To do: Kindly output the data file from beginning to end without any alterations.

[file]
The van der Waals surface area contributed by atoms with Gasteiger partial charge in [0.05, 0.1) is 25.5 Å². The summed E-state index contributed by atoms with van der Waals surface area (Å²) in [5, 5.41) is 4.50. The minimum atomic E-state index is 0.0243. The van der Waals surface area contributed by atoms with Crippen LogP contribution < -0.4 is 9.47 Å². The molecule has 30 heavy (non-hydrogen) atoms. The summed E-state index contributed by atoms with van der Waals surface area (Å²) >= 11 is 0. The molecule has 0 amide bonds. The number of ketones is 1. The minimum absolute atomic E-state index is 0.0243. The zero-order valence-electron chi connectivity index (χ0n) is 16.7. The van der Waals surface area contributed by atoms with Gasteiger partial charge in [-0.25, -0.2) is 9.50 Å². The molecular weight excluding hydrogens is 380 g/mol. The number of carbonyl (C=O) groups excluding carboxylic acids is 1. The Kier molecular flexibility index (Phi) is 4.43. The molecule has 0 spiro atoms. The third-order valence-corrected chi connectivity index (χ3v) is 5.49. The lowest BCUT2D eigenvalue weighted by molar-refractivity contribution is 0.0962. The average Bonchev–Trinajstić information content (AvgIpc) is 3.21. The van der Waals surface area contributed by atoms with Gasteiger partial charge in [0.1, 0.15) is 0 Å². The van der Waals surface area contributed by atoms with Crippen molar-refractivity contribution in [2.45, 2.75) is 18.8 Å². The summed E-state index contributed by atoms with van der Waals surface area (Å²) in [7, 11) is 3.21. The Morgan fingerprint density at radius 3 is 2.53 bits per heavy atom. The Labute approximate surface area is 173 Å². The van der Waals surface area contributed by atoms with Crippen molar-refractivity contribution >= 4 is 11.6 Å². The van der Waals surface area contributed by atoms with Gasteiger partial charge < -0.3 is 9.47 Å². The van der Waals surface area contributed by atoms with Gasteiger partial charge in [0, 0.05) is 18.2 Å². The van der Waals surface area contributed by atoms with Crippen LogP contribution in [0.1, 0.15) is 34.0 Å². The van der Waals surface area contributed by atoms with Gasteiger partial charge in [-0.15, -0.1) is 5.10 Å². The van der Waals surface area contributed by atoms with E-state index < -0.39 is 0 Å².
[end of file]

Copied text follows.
The van der Waals surface area contributed by atoms with Gasteiger partial charge in [0.05, 0.1) is 25.5 Å². The summed E-state index contributed by atoms with van der Waals surface area (Å²) in [5, 5.41) is 4.50. The minimum atomic E-state index is 0.0243. The van der Waals surface area contributed by atoms with Crippen LogP contribution < -0.4 is 9.47 Å². The molecule has 30 heavy (non-hydrogen) atoms. The summed E-state index contributed by atoms with van der Waals surface area (Å²) >= 11 is 0. The molecule has 0 amide bonds. The number of ketones is 1. The minimum absolute atomic E-state index is 0.0243. The zero-order valence-electron chi connectivity index (χ0n) is 16.7. The van der Waals surface area contributed by atoms with Gasteiger partial charge in [-0.25, -0.2) is 9.50 Å². The molecular weight excluding hydrogens is 380 g/mol. The number of carbonyl (C=O) groups excluding carboxylic acids is 1. The Kier molecular flexibility index (Phi) is 4.43. The molecule has 0 spiro atoms. The third-order valence-corrected chi connectivity index (χ3v) is 5.49. The lowest BCUT2D eigenvalue weighted by molar-refractivity contribution is 0.0962. The average Bonchev–Trinajstić information content (AvgIpc) is 3.21. The van der Waals surface area contributed by atoms with Gasteiger partial charge in [0.1, 0.15) is 0 Å². The van der Waals surface area contributed by atoms with Crippen molar-refractivity contribution in [2.45, 2.75) is 18.8 Å². The summed E-state index contributed by atoms with van der Waals surface area (Å²) in [7, 11) is 3.21. The Morgan fingerprint density at radius 3 is 2.53 bits per heavy atom. The Labute approximate surface area is 173 Å². The van der Waals surface area contributed by atoms with Crippen molar-refractivity contribution >= 4 is 11.6 Å². The van der Waals surface area contributed by atoms with Gasteiger partial charge < -0.3 is 9.47 Å². The van der Waals surface area contributed by atoms with Gasteiger partial charge in [0, 0.05) is 18.2 Å². The van der Waals surface area contributed by atoms with Crippen LogP contribution in [0.1, 0.15) is 34.0 Å². The van der Waals surface area contributed by atoms with Gasteiger partial charge in [-0.15, -0.1) is 5.10 Å². The van der Waals surface area contributed by atoms with E-state index < -0.39 is 0 Å².